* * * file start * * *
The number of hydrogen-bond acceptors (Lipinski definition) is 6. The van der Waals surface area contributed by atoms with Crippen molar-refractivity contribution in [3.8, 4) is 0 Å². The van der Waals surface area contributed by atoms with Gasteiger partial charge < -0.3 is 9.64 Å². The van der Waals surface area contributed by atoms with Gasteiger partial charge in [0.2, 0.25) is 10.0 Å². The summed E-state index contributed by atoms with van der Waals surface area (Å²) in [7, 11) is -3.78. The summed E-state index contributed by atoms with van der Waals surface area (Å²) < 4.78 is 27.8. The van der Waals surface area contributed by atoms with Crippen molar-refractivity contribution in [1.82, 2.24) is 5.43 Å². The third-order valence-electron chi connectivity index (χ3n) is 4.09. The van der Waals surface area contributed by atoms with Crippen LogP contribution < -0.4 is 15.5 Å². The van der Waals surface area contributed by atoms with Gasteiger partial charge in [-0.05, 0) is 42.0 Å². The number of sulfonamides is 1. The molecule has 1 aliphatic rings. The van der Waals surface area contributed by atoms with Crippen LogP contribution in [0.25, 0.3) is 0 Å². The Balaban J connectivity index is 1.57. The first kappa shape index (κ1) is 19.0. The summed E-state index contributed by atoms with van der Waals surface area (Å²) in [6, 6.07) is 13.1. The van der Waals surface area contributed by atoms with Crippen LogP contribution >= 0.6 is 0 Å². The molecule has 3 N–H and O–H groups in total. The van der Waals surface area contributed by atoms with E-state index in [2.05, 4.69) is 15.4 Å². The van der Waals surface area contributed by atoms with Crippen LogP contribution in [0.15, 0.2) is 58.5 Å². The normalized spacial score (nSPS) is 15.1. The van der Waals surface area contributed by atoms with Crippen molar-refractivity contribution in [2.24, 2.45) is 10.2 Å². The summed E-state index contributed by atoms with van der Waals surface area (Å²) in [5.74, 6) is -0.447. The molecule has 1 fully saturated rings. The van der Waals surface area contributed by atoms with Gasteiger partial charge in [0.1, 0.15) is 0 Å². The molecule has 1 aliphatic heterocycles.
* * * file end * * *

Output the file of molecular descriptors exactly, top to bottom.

The number of hydrogen-bond acceptors (Lipinski definition) is 6. The van der Waals surface area contributed by atoms with Crippen molar-refractivity contribution in [3.8, 4) is 0 Å². The van der Waals surface area contributed by atoms with Gasteiger partial charge < -0.3 is 9.64 Å². The van der Waals surface area contributed by atoms with Gasteiger partial charge in [0.2, 0.25) is 10.0 Å². The summed E-state index contributed by atoms with van der Waals surface area (Å²) in [7, 11) is -3.78. The summed E-state index contributed by atoms with van der Waals surface area (Å²) < 4.78 is 27.8. The van der Waals surface area contributed by atoms with Crippen molar-refractivity contribution in [1.82, 2.24) is 5.43 Å². The third-order valence-electron chi connectivity index (χ3n) is 4.09. The van der Waals surface area contributed by atoms with Crippen LogP contribution < -0.4 is 15.5 Å². The van der Waals surface area contributed by atoms with Gasteiger partial charge in [-0.05, 0) is 42.0 Å². The number of sulfonamides is 1. The molecule has 1 aliphatic rings. The van der Waals surface area contributed by atoms with Crippen LogP contribution in [0.25, 0.3) is 0 Å². The Balaban J connectivity index is 1.57. The first kappa shape index (κ1) is 19.0. The summed E-state index contributed by atoms with van der Waals surface area (Å²) in [6, 6.07) is 13.1. The van der Waals surface area contributed by atoms with Crippen LogP contribution >= 0.6 is 0 Å². The molecule has 3 N–H and O–H groups in total. The van der Waals surface area contributed by atoms with E-state index in [2.05, 4.69) is 15.4 Å². The van der Waals surface area contributed by atoms with Crippen LogP contribution in [0.15, 0.2) is 58.5 Å². The normalized spacial score (nSPS) is 15.1. The van der Waals surface area contributed by atoms with Crippen molar-refractivity contribution in [2.24, 2.45) is 10.2 Å². The summed E-state index contributed by atoms with van der Waals surface area (Å²) in [5.74, 6) is -0.447. The molecule has 1 fully saturated rings. The van der Waals surface area contributed by atoms with Gasteiger partial charge in [0.1, 0.15) is 0 Å². The molecule has 1 aliphatic heterocycles.